Kayakers in a picturesque lake
Kayaking and canoeing are both great ways to get out on the water. Photo: Getty Images

Canoe vs kayak. It’s time to choose your fighter - though in order to do so, we appreciate that you'll need to know the difference between a kayak and a canoe first. Both are waterborne vessels. Both use paddles - and both have been used for thousands of years to prevent homosapiens getting wet (with varying degrees of success) in rivers, lakes, seas and oceans.

So what’s the difference between a kayak and a canoe?

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Despite the fact that many use the two words interchangeably, there is a clear distinction between a kayak and canoe. The boats are different. The gear is different. Even the history is different. So let's dig into the details...

What's the Difference Between a Canoe and Kayak?

Wooden boats and a turquoise lake
Not many people know the difference between canoeing and kayaking, and both do have a lot in common. Photo: Getty 

The main difference between a kayak and a canoe - and so between kayaking and canoeing - is the vessel itself

Canoes have an open-top design, with the rower sitting or kneeling and using a single-bladed paddle to propel themselves forward. Kayaks have a closed deck, meanwhile. The rower sits inside with their legs stretched out in front of them and uses a double-ended paddle to move forwards and backwards on the water.

Here's a summary of the differences between a kayak and a canoe:

  • Canoe: Usually open deck boat, seated or kneeling rowing position, one-bladed paddle.
  • Kayak: Closed deck boat, seated position with legs stretched out, double-bladed paddle.

If you came to this article hoping to get an absolute basics guide to the differences between canoeing and kayaking, then there you go. Voila. We have little more to offer you. Close the browser and go cheat in that pub quiz you’re competing in.

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If you’re interested in the respective histories of canoes and kayaks, some more technical differences, and where you can give each of them a shot, stick around and keep reading. We are having such a great time together, after all. Right?

What Gear Do you Need for Canoes and Kayaks?

Woman kayaker about to launch a double kayak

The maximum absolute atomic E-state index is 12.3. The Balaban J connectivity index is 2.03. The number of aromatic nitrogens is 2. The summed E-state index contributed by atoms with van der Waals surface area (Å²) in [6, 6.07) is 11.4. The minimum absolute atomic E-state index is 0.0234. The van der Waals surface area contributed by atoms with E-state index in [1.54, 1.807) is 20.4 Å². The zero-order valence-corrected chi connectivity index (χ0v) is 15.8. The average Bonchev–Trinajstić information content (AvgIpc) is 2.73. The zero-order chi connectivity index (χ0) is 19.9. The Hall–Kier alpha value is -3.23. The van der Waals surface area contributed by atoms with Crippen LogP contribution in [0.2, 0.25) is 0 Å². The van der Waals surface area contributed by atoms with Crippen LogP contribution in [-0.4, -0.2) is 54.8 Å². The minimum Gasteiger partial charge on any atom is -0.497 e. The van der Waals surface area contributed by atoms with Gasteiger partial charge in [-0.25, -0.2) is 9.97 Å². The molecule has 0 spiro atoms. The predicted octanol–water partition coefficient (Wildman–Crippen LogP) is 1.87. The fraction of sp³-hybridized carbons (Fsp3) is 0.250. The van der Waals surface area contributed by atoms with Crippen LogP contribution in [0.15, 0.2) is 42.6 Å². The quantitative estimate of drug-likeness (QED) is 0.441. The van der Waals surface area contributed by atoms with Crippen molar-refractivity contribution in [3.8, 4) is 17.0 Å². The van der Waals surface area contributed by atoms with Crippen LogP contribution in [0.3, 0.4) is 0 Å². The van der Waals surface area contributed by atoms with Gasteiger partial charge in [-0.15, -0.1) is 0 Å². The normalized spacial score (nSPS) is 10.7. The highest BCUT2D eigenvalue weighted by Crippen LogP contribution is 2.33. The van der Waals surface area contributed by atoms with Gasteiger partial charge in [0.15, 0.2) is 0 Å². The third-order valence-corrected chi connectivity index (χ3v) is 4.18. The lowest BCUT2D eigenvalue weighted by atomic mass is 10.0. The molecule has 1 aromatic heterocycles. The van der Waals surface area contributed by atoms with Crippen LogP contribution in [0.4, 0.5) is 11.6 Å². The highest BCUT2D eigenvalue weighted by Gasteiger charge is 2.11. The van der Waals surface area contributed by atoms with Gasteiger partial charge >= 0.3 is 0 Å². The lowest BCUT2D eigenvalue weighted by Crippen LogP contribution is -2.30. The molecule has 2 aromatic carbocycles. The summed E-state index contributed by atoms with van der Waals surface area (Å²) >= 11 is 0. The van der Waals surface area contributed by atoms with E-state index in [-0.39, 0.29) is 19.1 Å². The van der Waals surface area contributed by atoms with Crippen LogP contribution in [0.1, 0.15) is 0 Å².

Kayaking requires a double-bladed paddle, while canoeing uses a single-bladed paddle. Photo: Getty Images

So we’ve already mentioned the key differences in gear between a canoe and a kayak. Namely, the type of boat that you use. But let’s get a little deeper (only a little, mind you) into the benefits of each of those.

A canoe has an open-top, which means the deck inside is less protected from the elements than a kayak, which is closed-top. Because of this, a canoe has high sides, so it’s harder for water to jump up and splash you while you paddle.

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A kayak is lower, so you’ll be closer to the water than if you were to paddle in a canoe. In a kayak, there is only a small hole where water can enter the boat (the same place you’ll be sitting!). But it’s harder to get water out if it does get in, so many kayakers wear a spray deck to prevent water getting into their boat. This does make it slightly trickier to get out of the kayak, however, so if you’re going to use a spray deck, make sure that you’re confident taking it on and off and exiting your kayak – if you capsize, you'll need to remove it before exiting underwater.

A canoe has high sides, so it’s harder for water to jump up and splash you while you paddle.

Once you master the basics of kayaking - namely how to get in and out safely, and paddle properly - you can look at using a spray deck. Stick with it and once you're experienced in a kayak, you’ll be able to try to learn to do an “eskimo roll”. An eskimo roll is a technique used to recover if you capsize a kayak. Once your kayak is upside down in the water, you use your paddle and body to force your kayak back upright without ever leaving the vessel. It’s a great skill to learn.

Kayaks are a lot more nimble and speedy than canoes, due to their shape, their lighter weight and the double-bladed paddle, which allows for quicker and more agile piloting. Canoes, meanwhile, are more stable and harder to capsize.

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A Quick History of Canoes and Kayaks

Canoe in beautiful natural surroundings
Canoeing incredibly dates right back to beyond 8000 B.C. Photo: Getty Images.

The word ‘canoe’ comes from the Carib kenu (dugout), from the Spanish canoa. The name makes sense when you think about it, and indeed, a ‘dugout canoe’ is still an alternative name for a canoe, particularly one which has been made from a hollowed tree trunk.

The earliest canoe ever discovered is the Pesse canoe, which was found in the Netherlands and dates all the way back to 8200 BC. This is currently not only the oldest canoe, but the oldest known boat in the world.